With producers Mark Ronson, Ethan Johns, Paul Epworth and Giles Martin, Macca delivers his most enjoyable album in years
Perhaps it’s a symptom of our nostalgia-obsessed age, but over the last decade or so rock’n’roll has shed the stigma of getting older. Quips have been made about The Rolling Stones’ advancing decrepitude since they were lithe fiftysomethings, yet this summer, on the cusp of their seventies, they became the most popular headliners in Glastonbury history. Ten years ago, new David Bowie albums were met with mild dread and disinterest; today, they are bona fide cultural events. The same applies to Bob Dylan, who’s currently enjoying the kind of acclaim he has not known since the 1970s; and Fleetwood Mac, whose last few reunion tours weren’t quite the hipster circle-jerks the latest one has inexplicably become. Put simply, there’s never been a better time to be a pensionable rock legend with a new record.
All of which augurs well for Paul McCartney’s first collection of new songs in six years. His last album, ‘Kisses On The Bottom’ – 2012’s well-intentioned but utterly extraneous set of pre-Elvis jazz standards – couldn’t have sounded more septuagenarian if it had been given away with The Mail On Sunday. By contrast, ‘New’ initially seems in danger of veering too far in the opposite direction: there’s that godawful name for starters, not to mention the presence of It-producers such as Mark Ronson and Paul Epworth, two guys who fit the profile of what you imagine McCartney considers ‘with it’. Happily, ‘New’ avoids becoming another thumbs-akimbo entry into the Groovy Uncle Paul canon; instead, it’s his most enjoyable record in years.
The title track is probably the best example of this. ‘New’ sounds like the work of a younger McCartney – 47 years younger, if the ‘Revolver’-ish brass arrangement and melodic cap-doff to ‘Got To Get You Into My Life’ are anything to go by – and Ronson’s retro-modernist production talents, far from sounding gimmicky, serve the song well. Indeed, it’s a shame that he only worked on two of the 13 tracks (there’s a ‘hidden’ track called ‘Scared’), particularly when the other one – the psychedelic whirligig of ‘Alligator’ – is better still. Likewise, you’ll hear echoes of ‘Blackbird’ on ‘Early Days’, although that song’s sentimental look back to the beginning of The Beatles is marred by McCartney’s longstanding preoccupation with ensuring everyone knows he was John Lennon’s equal, and not his junior partner. “Everybody seems to have their own opinion of who did this and who did that”, he grumbles, before asserting “they can’t take it from me”.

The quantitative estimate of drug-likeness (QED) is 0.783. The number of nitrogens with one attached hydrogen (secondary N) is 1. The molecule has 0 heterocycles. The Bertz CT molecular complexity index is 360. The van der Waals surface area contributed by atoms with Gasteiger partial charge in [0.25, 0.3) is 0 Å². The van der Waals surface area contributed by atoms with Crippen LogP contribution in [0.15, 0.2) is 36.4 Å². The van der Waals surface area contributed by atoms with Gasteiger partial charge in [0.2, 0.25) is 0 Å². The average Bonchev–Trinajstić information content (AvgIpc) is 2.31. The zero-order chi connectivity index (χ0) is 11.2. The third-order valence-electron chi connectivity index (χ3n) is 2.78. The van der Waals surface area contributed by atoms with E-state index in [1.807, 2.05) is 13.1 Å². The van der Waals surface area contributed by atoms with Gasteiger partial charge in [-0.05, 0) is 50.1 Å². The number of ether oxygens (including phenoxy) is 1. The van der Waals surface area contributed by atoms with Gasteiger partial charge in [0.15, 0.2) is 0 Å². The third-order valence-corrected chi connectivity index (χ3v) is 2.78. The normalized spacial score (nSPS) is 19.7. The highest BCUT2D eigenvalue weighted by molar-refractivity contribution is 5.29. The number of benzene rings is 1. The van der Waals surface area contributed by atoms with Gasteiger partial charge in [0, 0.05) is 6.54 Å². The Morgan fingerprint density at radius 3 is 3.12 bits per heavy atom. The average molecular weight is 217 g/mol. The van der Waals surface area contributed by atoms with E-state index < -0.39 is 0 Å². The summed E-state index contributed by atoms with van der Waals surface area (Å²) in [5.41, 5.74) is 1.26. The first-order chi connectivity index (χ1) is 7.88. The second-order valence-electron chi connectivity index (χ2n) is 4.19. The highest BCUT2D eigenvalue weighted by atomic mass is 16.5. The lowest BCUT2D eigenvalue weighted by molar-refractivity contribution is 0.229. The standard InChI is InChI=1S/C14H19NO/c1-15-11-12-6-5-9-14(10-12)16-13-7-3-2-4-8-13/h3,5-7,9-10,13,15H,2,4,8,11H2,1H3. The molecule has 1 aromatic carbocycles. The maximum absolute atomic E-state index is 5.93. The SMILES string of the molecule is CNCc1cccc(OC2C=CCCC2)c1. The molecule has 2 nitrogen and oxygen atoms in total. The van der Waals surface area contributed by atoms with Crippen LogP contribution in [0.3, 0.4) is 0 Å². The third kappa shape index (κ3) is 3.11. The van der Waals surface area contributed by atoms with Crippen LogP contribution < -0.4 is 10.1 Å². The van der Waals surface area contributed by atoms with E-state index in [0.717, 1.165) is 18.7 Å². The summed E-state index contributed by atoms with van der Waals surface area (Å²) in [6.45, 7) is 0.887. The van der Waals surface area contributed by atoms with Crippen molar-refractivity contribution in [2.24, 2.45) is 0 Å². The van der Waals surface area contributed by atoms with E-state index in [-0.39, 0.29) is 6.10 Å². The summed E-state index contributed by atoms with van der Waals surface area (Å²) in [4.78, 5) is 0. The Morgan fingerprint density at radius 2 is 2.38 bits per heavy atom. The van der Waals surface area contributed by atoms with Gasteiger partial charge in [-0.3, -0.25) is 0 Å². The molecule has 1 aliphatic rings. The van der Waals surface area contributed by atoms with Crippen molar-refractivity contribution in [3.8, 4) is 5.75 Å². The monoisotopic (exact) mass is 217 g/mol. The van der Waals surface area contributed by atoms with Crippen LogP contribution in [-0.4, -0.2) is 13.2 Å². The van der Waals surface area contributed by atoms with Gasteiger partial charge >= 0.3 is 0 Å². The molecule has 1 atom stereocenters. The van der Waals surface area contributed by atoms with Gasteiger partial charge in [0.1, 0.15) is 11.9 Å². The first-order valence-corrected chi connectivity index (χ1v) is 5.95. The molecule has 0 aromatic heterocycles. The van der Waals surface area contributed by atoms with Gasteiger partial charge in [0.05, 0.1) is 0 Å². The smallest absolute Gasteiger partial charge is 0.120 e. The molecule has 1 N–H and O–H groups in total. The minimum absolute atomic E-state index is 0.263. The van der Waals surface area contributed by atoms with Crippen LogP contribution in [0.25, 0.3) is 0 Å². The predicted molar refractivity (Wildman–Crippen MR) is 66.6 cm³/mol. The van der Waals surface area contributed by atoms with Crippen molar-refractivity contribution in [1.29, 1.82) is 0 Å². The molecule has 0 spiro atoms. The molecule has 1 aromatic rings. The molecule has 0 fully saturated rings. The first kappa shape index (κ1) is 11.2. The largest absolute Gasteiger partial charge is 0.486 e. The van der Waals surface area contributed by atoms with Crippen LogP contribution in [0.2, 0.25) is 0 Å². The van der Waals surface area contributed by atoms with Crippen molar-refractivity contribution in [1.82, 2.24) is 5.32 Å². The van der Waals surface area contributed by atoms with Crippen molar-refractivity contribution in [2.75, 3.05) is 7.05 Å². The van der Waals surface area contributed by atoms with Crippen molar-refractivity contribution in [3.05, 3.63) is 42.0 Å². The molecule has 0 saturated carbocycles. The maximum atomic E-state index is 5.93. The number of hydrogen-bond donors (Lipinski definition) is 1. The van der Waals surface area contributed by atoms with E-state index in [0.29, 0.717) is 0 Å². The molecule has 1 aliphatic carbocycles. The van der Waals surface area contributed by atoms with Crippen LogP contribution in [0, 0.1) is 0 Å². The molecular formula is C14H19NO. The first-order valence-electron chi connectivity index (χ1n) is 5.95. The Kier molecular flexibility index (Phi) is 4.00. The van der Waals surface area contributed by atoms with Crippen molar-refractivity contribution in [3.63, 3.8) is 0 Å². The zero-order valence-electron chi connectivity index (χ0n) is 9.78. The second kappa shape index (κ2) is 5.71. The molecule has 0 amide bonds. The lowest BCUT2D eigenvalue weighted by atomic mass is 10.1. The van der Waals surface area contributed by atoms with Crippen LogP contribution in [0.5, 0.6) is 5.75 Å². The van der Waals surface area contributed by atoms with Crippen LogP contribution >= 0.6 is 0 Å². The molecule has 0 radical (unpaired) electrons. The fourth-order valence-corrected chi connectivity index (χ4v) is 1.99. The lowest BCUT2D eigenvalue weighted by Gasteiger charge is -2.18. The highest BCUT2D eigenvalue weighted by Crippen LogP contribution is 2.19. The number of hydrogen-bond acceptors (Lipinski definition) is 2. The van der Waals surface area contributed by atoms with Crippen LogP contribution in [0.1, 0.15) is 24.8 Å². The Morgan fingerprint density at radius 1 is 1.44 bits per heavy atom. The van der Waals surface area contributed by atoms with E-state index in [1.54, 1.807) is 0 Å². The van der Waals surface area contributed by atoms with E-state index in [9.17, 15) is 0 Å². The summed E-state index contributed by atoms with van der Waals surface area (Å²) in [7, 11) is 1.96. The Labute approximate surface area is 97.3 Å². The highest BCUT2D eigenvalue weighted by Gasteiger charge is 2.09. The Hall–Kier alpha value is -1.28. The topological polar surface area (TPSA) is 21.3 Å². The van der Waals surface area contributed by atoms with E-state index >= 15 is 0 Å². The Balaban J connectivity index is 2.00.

By now you’ve probably guessed that the album’s title is something of a misnomer, and that much of ‘New’ sounds quite familiar. But the track in which McCartney takes the title literally is one of the album’s few misfires. ‘Appreciate’, with its synthetic R&B drums and light-industrial guitars, is the sort of thing everyone involved probably congratulated themselves for, but it sits awkwardly with the rest of the songs.
There are a few others that don’t quite work – ‘Looking At Her’ tries to enliven a rote and unremarkable melody by punctuating it with strangled synth ululations, while ‘Hosanna’ is every bit as predictable as its title would suggest – and it goes without saying that any homage to the past never comes anywhere close to bettering it.
Still, if anyone has earned the right to stop being judged by his own superhuman body of work, surely it’s Paul McCartney. Don’t be misled by the title: ‘New’ is the sound of an old dog having fun with some old tricks.